Robots in battle, as envisioned by their builders, may look and move like humans or hummingbirds, tractors or tanks, cockroaches or crickets. With the development of nanotechnology,… read more

A new net

February 6, 2012

nicira

Just-launched Nicira hopes to make the Internet more powerful and more secure than ever before.

Its Network Virtualization Platform software, aimed at the operators of data centers like Rackspace, blocks the programs running on the servers from interacting with the surrounding network hardware, simulating physical routers and switches.

Administrators can swiftly reprogram the virtual network to offer each application a private connection to the rest of the Internet. That… read more

A new ‘network-extracted ontology’ model of the cell

Turning vast amounts of genomic data into meaningful information about the cell is the great challenge of bioinformatics, with major implications for human biology and medicine
December 20, 2012

cell_model-small

Researchers at the University of California, San Diego School of Medicine and colleagues have proposed a new “network-extracted ontology” (NeXO) method that creates a computational model of the cell from large networks of gene and protein interactions, discovering how genes and proteins connect to form higher-level cellular machinery.

“Our method creates [an] ontology, or a specification of all the major players in the cell and… read more

A new neurochemical pathway for treating schizophrenia and age-related mental decline

June 11, 2013

Activated_NMDAR

Researchers at Boston University School of Medicine (BUSM) have uncovered important clues about a biochemical pathway in the brain that may one day expand treatment options for schizophrenia.

This research focused on key components of the brain known as NMDA receptors. These receptors are located on nerve cells in the brain and serve as biochemical gates that allow calcium ions (electrical charges) to enter the… read more

A new ‘off’ switch for neurons

"Will greatly enhance work in large-brained organisms like rats and primates" -- Karl Deisseroth
April 28, 2014

Modified light-sensitive channelrhodopsin structure, with the nine mutations to achieve neuron silencing shown in orange (credit: Andre Berndt et al./Science)

Howard Hughes Medical Institute (HHMI) scientists have found a way to silence (turn off) individual neurons, using optogenetics, which previously could only turn on neurons.

Optogenetics is a method used by neuroscientists to study how specific neurons work. They shine LED or laser light on genetically modified neurons (light-activated) proteins (such as channelrhodopsin) that function as ion channels, which then turn on the… read more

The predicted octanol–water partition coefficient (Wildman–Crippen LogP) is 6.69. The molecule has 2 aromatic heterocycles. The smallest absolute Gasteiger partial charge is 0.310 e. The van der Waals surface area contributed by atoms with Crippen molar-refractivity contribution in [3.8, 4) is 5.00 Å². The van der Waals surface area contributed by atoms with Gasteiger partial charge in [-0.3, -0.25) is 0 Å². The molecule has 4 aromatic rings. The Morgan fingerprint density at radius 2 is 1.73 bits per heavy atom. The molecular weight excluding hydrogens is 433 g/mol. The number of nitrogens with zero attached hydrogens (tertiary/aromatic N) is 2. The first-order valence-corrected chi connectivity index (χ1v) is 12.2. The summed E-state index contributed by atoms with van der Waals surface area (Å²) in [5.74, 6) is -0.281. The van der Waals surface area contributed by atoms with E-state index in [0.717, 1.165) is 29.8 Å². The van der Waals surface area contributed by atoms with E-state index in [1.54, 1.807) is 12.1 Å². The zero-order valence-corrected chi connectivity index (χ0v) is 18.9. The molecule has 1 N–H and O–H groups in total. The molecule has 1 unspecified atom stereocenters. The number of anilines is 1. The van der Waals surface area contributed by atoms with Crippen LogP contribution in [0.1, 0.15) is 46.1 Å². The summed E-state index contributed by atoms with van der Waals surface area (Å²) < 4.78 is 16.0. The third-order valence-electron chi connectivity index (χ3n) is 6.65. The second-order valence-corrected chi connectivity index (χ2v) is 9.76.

A new process for producing synthetic gasoline based on carbon nanofibers

December 4, 2013

carbon nanofibers featured

A chemical system developed by researchers at the University of Illinois at Chicago can efficiently perform the first step in the process of creating synthetic gasoline (syngas) and other energy-rich products out of carbon dioxide.

The key to the new process is a novel “co-catalyst” system using inexpensive, easy-to-fabricate carbon-based nanofiber materials that efficiently convert carbon dioxide to carbon monoxide, a useful starting material for synthesizing fuels. The… read more

A new quantum-cryptography scheme to secure anonymous transactions

March 13, 2014

quantum_atm_artist_small

An international team has demonstrated a form of quantum cryptography that can protect people doing business with others they may not know or trust – a situation encountered often on the Internet and in everyday life — for example, at a bank’s ATM.

“I expect that quantum technologies will gradually become integrated with existing devices such as smartphones, allowing us to do things like identify ourselves securely or generate… read more

A new scheme for photonic quantum computing

October 14, 2011

Pumplaser_02

“Coherent photon conversion” could potentially overcome the unresolved problems for optical implementations of quantum computing. An international team of scientists led by researchers from the Vienna Center for Quantum Science and Technology (VCQ) at the University of Vienna (group of Anton Zeilinger) introduced this new scheme this week in Nature.

The new scheme provides a method of coherent conversion between different photon states and is… read more